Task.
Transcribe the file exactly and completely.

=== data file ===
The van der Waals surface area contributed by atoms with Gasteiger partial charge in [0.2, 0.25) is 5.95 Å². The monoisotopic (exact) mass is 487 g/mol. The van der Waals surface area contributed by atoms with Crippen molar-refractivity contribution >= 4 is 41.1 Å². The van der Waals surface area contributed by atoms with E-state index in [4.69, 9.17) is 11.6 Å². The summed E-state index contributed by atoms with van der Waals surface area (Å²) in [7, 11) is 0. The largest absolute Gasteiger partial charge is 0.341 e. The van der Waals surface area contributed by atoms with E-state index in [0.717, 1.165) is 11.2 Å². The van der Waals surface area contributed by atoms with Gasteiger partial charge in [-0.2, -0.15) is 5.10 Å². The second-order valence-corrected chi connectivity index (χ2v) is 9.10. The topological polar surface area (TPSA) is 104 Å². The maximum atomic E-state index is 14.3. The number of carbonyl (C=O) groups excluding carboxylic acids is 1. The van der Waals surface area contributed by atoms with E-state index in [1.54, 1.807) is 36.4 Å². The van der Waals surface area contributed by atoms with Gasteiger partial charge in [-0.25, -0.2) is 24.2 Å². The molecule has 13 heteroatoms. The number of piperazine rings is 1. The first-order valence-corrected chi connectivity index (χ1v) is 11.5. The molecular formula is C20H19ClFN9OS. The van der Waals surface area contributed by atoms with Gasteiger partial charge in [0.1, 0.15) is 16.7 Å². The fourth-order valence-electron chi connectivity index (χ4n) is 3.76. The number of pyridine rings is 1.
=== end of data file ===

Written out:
The van der Waals surface area contributed by atoms with Gasteiger partial charge in [0.2, 0.25) is 5.95 Å². The monoisotopic (exact) mass is 487 g/mol. The van der Waals surface area contributed by atoms with Crippen molar-refractivity contribution >= 4 is 41.1 Å². The van der Waals surface area contributed by atoms with E-state index in [4.69, 9.17) is 11.6 Å². The summed E-state index contributed by atoms with van der Waals surface area (Å²) in [7, 11) is 0. The largest absolute Gasteiger partial charge is 0.341 e. The van der Waals surface area contributed by atoms with E-state index in [0.717, 1.165) is 11.2 Å². The van der Waals surface area contributed by atoms with Gasteiger partial charge in [-0.2, -0.15) is 5.10 Å². The second-order valence-corrected chi connectivity index (χ2v) is 9.10. The topological polar surface area (TPSA) is 104 Å². The maximum atomic E-state index is 14.3. The number of carbonyl (C=O) groups excluding carboxylic acids is 1. The van der Waals surface area contributed by atoms with E-state index in [1.54, 1.807) is 36.4 Å². The van der Waals surface area contributed by atoms with Gasteiger partial charge in [-0.25, -0.2) is 24.2 Å². The molecule has 13 heteroatoms. The number of piperazine rings is 1. The first-order valence-corrected chi connectivity index (χ1v) is 11.5. The molecular formula is C20H19ClFN9OS. The van der Waals surface area contributed by atoms with Gasteiger partial charge in [0.1, 0.15) is 16.7 Å². The fourth-order valence-electron chi connectivity index (χ4n) is 3.76. The number of pyridine rings is 1.